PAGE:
- Notes of allergy watchers
- Open Access
History of the World Allergy Organization: X International Allergy and Clinical Immunology Congress--Jerusalem
© World Allergy Organization; licensee BioMed Central Ltd. 2012
- Published: 17 February 2012
History of the World Allergy Organization: In 1951, the leaders in allergy from all over the world came together to form the International Association of Allergology and Clinical Immunology (IAACI). For the next 60 years, the allergy world converged at the IAACI triennial meetings, which became biennial in 2003. The international meetings, originally named the International Congress of Allergology and Clinical Immunology (ICACI), are now the World Allergy Congress (WAC) hosted by the World Allergy Organization (WAO). Everyone who has aspired to have worldwide recognition has played a part in IAACI-WAO. The History of the World Allergy Organization traces the global arc of the allergy field over the past 60 years. The current officers of WAO elected to focus on this rich history, inviting prominent leaders who are interested in being part of this history project to write about their time with IAACI-WAO. This series was presented in Cancún, México as part of the XXII World Allergy Congress (December 4-8, 2011). The World Allergy Organization Journal is presenting segments of the History as part of the "Notes of Allergy Watchers Series." Please enjoy.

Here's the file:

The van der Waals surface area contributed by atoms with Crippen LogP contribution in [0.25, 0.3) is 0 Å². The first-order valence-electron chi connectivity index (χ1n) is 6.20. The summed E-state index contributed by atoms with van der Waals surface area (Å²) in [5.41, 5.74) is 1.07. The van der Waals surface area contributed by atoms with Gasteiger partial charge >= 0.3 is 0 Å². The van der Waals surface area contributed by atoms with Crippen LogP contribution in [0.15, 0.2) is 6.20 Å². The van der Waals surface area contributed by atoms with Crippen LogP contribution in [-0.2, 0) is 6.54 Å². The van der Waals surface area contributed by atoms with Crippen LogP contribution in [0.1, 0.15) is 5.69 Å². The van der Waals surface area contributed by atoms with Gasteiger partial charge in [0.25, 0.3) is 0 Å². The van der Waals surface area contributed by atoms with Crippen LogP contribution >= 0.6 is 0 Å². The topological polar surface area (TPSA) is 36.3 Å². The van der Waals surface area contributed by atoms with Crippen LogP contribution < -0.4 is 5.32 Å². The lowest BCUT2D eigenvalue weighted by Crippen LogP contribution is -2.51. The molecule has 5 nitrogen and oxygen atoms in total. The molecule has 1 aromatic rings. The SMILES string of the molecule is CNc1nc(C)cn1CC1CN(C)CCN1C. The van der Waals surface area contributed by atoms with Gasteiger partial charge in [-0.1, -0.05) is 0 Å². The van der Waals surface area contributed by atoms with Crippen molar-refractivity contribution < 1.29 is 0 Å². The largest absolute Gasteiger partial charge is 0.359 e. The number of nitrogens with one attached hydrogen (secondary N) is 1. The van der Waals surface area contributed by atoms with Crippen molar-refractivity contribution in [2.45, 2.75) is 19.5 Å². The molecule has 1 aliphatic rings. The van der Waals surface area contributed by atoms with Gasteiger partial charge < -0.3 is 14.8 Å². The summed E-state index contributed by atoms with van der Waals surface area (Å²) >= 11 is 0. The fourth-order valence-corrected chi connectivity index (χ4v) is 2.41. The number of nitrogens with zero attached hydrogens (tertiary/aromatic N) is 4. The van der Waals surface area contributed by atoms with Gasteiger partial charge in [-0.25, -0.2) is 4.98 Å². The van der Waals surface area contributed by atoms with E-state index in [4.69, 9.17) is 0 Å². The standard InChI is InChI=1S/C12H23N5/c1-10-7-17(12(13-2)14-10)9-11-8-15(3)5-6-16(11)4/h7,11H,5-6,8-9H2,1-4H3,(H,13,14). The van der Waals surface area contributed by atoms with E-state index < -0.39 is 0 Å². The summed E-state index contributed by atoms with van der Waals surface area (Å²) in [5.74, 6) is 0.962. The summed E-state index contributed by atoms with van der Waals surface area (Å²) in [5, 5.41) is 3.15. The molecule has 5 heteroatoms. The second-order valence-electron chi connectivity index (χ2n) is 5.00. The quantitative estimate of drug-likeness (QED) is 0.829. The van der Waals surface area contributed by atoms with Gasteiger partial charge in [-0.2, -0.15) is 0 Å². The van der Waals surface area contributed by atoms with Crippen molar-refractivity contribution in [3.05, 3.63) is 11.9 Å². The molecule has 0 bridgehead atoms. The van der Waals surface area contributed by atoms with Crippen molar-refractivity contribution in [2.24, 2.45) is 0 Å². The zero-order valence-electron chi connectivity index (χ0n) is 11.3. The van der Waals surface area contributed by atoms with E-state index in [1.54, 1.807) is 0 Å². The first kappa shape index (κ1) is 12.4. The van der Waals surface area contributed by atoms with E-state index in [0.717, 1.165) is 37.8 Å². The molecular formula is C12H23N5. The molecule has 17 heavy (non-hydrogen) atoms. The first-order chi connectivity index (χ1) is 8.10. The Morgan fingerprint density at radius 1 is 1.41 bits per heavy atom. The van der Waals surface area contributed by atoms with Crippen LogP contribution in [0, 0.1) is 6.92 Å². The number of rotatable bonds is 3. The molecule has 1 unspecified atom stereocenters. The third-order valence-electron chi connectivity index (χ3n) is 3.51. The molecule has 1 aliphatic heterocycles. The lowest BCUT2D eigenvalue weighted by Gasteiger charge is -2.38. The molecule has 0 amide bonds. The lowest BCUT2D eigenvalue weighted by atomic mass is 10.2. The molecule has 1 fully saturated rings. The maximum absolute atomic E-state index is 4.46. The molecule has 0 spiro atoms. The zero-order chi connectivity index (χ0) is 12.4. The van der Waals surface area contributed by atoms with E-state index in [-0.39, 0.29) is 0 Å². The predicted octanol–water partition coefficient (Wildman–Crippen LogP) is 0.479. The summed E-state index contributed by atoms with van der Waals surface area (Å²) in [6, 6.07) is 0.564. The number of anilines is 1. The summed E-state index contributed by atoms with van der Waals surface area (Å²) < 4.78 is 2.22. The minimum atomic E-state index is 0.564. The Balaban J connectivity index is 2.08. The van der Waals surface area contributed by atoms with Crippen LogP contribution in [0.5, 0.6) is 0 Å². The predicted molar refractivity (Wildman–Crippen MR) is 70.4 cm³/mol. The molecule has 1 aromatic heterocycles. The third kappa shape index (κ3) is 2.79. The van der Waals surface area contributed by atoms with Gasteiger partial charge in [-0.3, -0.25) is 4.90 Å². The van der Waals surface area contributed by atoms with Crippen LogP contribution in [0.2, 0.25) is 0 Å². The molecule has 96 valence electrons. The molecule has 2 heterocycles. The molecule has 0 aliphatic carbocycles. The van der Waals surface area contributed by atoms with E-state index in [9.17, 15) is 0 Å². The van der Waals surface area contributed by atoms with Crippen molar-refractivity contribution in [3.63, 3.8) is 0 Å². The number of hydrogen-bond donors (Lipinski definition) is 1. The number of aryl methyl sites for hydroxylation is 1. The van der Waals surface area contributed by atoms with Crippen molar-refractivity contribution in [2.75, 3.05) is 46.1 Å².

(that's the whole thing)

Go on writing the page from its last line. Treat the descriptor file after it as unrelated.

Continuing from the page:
--Michael A. Kaliner, MD
Historian, and Past President (2006-2007)
World Allergy Organization